Drastic cuts in state budgets are forcing many states to consider drastic measures in education, including closing schools, getting rid of significant numbers of teachers and administrators, and cutting out extracurricular activities.Â Another contentious idea being kicked around in many school districts is scaling back to a four-day school week, and adding an extra hour or so to the remaining days.
The head of a Minnesota district that's switching to four-day weeks next year says she's confident it will save money without affecting learning, and might even have some positive effects, such as fewer absences. Superintendent Deb Henton told CNN's Campbell Brown a four-day week has a "neutral" effect on academic achievement: "It's neither a positive gain, nor a negative gain." And she said it would prevent bigger problems, such as additional cost cuts and larger class sizes.
Fact Check:Â Can a four-day school-week save money without undermining learning?
- The four-day school-week was used as far back as the 1930s in South Dakota. It was adopted by districts in New Mexico when the 1970s energy crisis hit, and the number of districts across the country switching to four days has gradually increased with each economic crisis, according to the nonprofit, nonpartisan Education Commission of the States. Currently, out of 15,000 districts nationwide, the ECS estimates 120 districts in 17 states use a four-day week. They are typically small, rural districts, mainly west of the Mississippi River.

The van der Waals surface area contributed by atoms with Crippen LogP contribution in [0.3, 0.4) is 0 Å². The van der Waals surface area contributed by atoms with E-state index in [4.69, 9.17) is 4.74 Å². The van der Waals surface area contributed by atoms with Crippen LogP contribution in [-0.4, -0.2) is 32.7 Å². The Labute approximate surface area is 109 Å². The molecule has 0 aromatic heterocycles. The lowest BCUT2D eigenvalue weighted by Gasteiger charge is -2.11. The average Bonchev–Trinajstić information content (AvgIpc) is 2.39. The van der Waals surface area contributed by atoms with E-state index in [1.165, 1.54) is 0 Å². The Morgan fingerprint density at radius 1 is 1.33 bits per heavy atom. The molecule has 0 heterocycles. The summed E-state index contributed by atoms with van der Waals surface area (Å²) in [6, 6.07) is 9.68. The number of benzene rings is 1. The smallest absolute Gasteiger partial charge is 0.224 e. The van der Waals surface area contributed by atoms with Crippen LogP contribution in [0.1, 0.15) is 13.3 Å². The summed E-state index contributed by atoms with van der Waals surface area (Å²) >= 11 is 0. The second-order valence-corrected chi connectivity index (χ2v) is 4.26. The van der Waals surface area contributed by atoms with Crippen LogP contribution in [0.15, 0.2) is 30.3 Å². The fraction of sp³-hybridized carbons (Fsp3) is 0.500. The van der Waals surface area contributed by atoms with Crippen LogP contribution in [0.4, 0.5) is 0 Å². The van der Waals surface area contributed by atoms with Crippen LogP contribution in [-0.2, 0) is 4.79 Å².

- North Branch, Minnesota, school district superintendent Deb Henton says her district has cut more than $10 million out of its budget since 2003-2004, and without the four-day week, "we would have to look at additional cuts and adding more students onto teachers who already experience a very high class size in their classroom on a daily basis. For example, some of my high school teachers see 215 students a day."
- "We have researched the four-day week for two years," Henton told CNN. She said the studies they looked at "said that the academic achievement under a four-day week is neutral. It's neither positive gain, nor a negative gain. So, what we have found is there's a great increase in staff and student attendance." She said the longer hours offset the reduced number of days, and overall instructional time over the course of the year won't change.
- ECS Chief of Staff Kathy Christie tells CNN that any studies suggesting a four-day week has no significant impact on academics are purely "anecdotal" and "there really is no strong research on how it affects student achievements."
- The clear benefits of a four-day week cited by the ECS and other education research and policy groups include: reduced cost for transportation, heating and cooling; fewer long commutes for students; longer instructional blocks for students; and increased time for academic support and extracurricular activities.
- Drawbacks listed by the ECS and others: Parents who work must find additional child care one day a week; younger students may struggle with longer school days; districts may not save as much as anticipated if school buildings stay open for the fifth day for nonacademic activities.
While a four-day school week can certainly help a cash-strapped school district's bottom line, research on how it affects student achievement is limited. Despite uncertainty about the academic impact, districts adopting four-day weeks as a last resort may still be benefiting students by heading off other problems such as larger class sizes or closing schools near their homes.
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